Report #2 from a stray climber on the MDM Summit Europe 2016
I woke early this morning. On Sunday I’ll be travelling to London for the MDM Summit Europe Conference. My mind began churning metadata and I drifted into a dream.
I was at the Workshop about DAMA CDMP Certification by Chris Bradley on Monday morning. He showed his slide with a photo of his cats as an example of data and metadata. In my dream I flipped and began fulminating.
In Chris’ presentation this is an example of data and metadata. The image is data and on the right is, according to him, metadata about the image. This is data that is actually embedded in the image file. On Flickr you can click to reveal it for each photo. There is a long list of elements.
So in my dream my tirade started by pointing out that on the right I see two columns and one appears to be metadata and the other is data. My pink arrows. The data includes elements about aspects of the image file, the image itself, the camera and so on. The metadata is comprised of labels for for these elements, probably according to the EXIF standard. Although each camera manufacturer seems to have its own implementation of the standard. So to say that the image is data and all the stuff on the right is metadata is a bit of an oversimplification.
So I continued raving - really DAMA should get their act together, follow their own guidelines and develop a logical data model of this photo of cats. There would be several objects and their attributes in such a model:
- image file
- camera, distinguishing the body and the lens, if it is a serious camera
- various people
- copyright or other licenses
- place where the photo was taken
- event or occasion - maybe it was the cat’s birthday
- date and time and time zone the photo was taken
- software used to edit the image
The EXIF data includes some text elements, title, description and keywords or tags. There are endless possibilities for filling this text with stuff about the photo. Really we need a model of the universe. After all such an image can contain anything real or imaginary in the universe. Cats aren’t the only thing in the universe.
The workshop leader protested. I was getting out of hand and off topic and disturbing the other participants. I had anticipated this, and responded with expressions of adoration for the DAMA DMBOK. I had been so excited when I discovered it. It includes some beautiful writing. The introduction to the concept of architecture is lyrical. But the chapter on metadata goes off the rails. It starts with the normal definition of metadata as data about data but it ends with a list of twenty or more classes of data that are said to be types of metadata. It seems even the cloud servers that the data floats on and the stewards who lovingly tend the data are all declared to be metadata.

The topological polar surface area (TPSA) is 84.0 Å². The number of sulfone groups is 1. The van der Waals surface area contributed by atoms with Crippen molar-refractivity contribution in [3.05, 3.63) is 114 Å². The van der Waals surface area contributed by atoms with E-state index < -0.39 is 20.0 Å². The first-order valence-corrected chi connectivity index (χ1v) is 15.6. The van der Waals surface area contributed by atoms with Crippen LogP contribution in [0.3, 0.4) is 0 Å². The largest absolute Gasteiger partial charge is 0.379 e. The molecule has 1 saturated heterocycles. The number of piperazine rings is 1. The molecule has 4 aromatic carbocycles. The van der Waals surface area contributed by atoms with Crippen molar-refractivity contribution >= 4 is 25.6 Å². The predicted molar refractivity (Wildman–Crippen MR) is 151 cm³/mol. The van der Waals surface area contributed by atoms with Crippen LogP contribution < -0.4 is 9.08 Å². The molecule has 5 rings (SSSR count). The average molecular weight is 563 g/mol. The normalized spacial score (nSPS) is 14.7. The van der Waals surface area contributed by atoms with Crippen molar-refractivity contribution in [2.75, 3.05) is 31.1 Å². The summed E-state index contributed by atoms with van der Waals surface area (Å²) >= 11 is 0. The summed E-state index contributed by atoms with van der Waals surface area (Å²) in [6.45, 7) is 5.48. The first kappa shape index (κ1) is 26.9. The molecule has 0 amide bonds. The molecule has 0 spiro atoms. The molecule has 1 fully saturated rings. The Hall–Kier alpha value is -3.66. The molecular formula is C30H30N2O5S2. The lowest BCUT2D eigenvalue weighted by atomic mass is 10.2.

And there is the woolly example of the library catalogue as metadata. In my dream I drifted off into Umberto Eco’s novel The Name of the Rose, set in an Italian monastery in the Middle Ages. At the heart of the monastery is the library, a collection of books built up over centuries, from many places and in several languages. The monks work every day at their desks in a big writing room, studying, transcribing and writing commentaries on the books in the library. But they are not actually allowed into the library. Only the librarian has access to the collection. For the monks the key to the library is the catalogue, a list of the books in the library in chronological order of acquisition.
I’ve been reading it on the train, on my iPad, using the iBooks app. Every Wednesday I go on the train to Amsterdam to look after my grandson, Mozes. A train ride of an hour and twenty minutes. My dream became a nightmare. DAMA would want all that as metadata. The iPad, the train ride, the death of Umberto Eco as reason for reading the book. The association between Mozes and Umberto Eco. Everything becomes metadata!
Thankfully I woke up before I went mad and my mental condition had to be added to the DAMA list of types of metadata.
Often dreams slip away before you are fully awake. In this case I have tried to capture the objects and attributes represented in EXIF data in a rough concept map.
Looking forward to some calming words from Chris Bradley at the workshop on Monday morning…